While the numbers are constantly changing based on fluid circumstances and data, it’s safe to say that millions of students across the U.S. are engaging in virtual learning. This has largely been the way of life since COVID-19 caused school shutdowns nationwide in March 2019, and the path forward toward in-person school as we knew it is still unclear.
As most institutions and school districts are well aware, remote learning brings with it a host of cyber security threats and considerations. These concerns have brought the idea of encrypted data to the forefront of the discussion, because student data is now being stored in, and accessed from, a variety of locations.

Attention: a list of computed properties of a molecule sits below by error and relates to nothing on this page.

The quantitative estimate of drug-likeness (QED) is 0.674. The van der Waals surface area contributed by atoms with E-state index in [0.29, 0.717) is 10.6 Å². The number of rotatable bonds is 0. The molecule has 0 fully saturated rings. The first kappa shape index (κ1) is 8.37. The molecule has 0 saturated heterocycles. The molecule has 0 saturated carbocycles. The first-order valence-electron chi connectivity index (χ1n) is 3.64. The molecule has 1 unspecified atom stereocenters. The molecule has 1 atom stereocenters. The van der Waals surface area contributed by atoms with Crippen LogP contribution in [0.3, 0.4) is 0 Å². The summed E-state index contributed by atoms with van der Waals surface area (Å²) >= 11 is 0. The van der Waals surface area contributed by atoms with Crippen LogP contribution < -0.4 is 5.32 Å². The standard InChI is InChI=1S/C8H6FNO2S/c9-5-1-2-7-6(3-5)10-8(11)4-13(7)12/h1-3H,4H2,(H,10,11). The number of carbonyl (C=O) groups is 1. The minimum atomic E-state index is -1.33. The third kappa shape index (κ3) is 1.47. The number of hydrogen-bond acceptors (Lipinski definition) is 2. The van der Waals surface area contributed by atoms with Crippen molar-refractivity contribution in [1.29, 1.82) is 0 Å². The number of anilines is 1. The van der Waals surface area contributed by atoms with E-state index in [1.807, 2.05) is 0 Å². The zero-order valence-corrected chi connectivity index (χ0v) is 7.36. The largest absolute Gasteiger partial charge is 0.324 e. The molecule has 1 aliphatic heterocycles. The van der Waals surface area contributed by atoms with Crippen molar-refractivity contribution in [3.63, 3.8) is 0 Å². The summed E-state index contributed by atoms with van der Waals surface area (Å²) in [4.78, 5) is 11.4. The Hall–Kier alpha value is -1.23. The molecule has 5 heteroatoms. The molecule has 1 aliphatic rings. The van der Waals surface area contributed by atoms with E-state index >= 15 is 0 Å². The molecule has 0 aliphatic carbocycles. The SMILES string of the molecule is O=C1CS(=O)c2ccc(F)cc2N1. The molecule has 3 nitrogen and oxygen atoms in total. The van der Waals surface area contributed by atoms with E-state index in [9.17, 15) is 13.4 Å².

While a lot has been written about students being impacted by remote education, K-12 and higher-ed administrators and educators are impacted, too. For instance, every time a teacher transfers a file from a piece of personal technology to a school device, and then back again, there’s risk. And, with teachers and administrators working from their own homes as well as from schools and district offices, the mobility of data is nearly constant.
Security weaknesses abound
To best see the value of encryption, we need to first explore the cyber weaknesses that can be exploited as a result of remote learning.